Bands are cashing in at the expense of fans
Amber Nicole
13:23 6th May 2016

San Diego rock band Pierce The Veil are charging teenage fans at least £60 to meet them on their upcoming tour.

The price to see the band on their upcoming, worldwide tour is almost double that of last year - and doesn’t even include the gig ticket in the deal – meaning fans meeting them are paying £82 in total. Fans, understandably, were not happy.

The fact that groups charge fans to meet them at all, let alone charge them such a high amount, is completely exploitative as they are entirely aware that young admirers are prepared to pay any amount of money to see their favourite band, usually at their parents' expense.

Fans are already willing to queue from the early hours of the morning to see their favourite band, some even camping overnight, and pay a substantial amount of money to travel to and attend their concerts – surely, the fact bands are prepared to charge them a significant amount of money on top if that for something as measly as a hug is plain disrespectful.

Some groups, comedy act The Midnight Beast for example, charged people just to listen to their sound check. Crack open the backstage door at near enough any gig and you can watch a sound check for free – you should never have to pay to watch someone tune a guitar.

Every year a continuous price growth occurs, this year most meet and greet tickets being almost double that of the previous. More mainstream groups, such as One Direction, usually charge in the hundreds to meet them. You would think, considering they reportedly earn £202,000 a day, it wouldn’t hurt to meet fans out of the goodness of their hearts – it’s not like they have bills to worry about.

While smaller bands, like Pierce The veil, may not earn anywhere near as much as One Direction, they can still afford a comfortable living without abusing their fans. Two Door Cinema Club’s, Sam Halliday states, “There’s always better ways of making money than ripping fans off."

However, pop-rock band, All Time Low, have the right idea when it comes to charging fans for package extras. They ask for a small sum of $25 a year to join their Hustler website, which includes a T-shirt, access to their fan club community, pre-sale tickets, random giveaways and plenty of opportunities to meet the band (for free). For such a small fee, dedicated fans receive quite a lot – which is a lot more acceptable than charging at least £50 per fan to meet you.

All Time Low are also known for attempting to meet all their fans anyway, whether they have exclusive tickets or not - bands who charge generally try to avoid meeting fans as often as possible to make the meet and greets that little bit more ‘special’. Olly Murs, X factor sensation, also agrees that the predicament of charging people to meet you is ridiculous, "I don't agree in all these really expensive meet-and-greets - like paying more money to get closer to the fans. You should treat everyone equally.” He went on to explain how he prefers to give all fans the opportunity to meet him through the means of charity-profiting competitions – which is, perhaps, the fairest method of all.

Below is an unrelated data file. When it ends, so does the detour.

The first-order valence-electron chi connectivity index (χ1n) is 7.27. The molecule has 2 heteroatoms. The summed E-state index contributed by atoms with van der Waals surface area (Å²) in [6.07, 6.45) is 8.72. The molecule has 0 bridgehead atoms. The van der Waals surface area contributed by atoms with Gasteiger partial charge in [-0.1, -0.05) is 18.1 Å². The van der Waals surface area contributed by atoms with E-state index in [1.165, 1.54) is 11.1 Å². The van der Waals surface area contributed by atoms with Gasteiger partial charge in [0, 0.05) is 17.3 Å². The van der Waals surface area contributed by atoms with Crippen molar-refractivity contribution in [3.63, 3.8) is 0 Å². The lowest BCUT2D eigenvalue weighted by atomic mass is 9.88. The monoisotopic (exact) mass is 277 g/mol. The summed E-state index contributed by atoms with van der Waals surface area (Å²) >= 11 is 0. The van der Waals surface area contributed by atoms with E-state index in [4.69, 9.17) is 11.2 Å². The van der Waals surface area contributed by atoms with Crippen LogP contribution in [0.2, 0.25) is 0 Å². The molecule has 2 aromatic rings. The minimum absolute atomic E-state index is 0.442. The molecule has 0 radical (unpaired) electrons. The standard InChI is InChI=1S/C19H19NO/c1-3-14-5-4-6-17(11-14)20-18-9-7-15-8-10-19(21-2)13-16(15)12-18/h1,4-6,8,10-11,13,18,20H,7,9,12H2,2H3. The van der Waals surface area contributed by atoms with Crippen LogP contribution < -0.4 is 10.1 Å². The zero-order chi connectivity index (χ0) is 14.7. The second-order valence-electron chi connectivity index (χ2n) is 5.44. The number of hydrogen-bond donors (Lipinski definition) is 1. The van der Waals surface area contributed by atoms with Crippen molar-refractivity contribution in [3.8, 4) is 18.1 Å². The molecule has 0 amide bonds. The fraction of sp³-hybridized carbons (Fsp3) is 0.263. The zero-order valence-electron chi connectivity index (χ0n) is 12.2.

The question remains on why paid meet and greets exist at all when it’s argued that most of a bands profit comes from merchandise sales alone. Rolling Stone reported that in-show sales can potentially reach $225,000 per show. Not only this, but a lot more people buy merch online as well – meaning even more profit for the band. Plus, while not a common factor for more alternative bands; artists also earn a generous amount on extras such as fashion lines and their own brand of perfume. All this as well as money from touring and album sales as well…aren’t they earning enough? Have bands stopped caring about fans completely and instead chose to run on pure greed?

Most bands originally sought to make music for pure love of the art, supplying themselves a cash bonus at the expense of fans is about as inauthentic as it gets.

Tickets for Pierce The Veil's UK tour dates are available here.

November 25 2016 - Cardiff Great Hall
November 26 2016 - O2 Academy Birmingham
November 27 2016 - London O2 Academy Brixton
November 29 2016 - Nottingham Rock City
November 30 2016 - O2 Academy Newcastle
December 1 2016 - Glasgow Barrowland
December 2 2016 - Manchester Academy
December 4 2016 - Belfast Mandela Hall
December 5 2016 - Dublin Academy
December 6 2016 - Dublin Academy

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Photo: WENN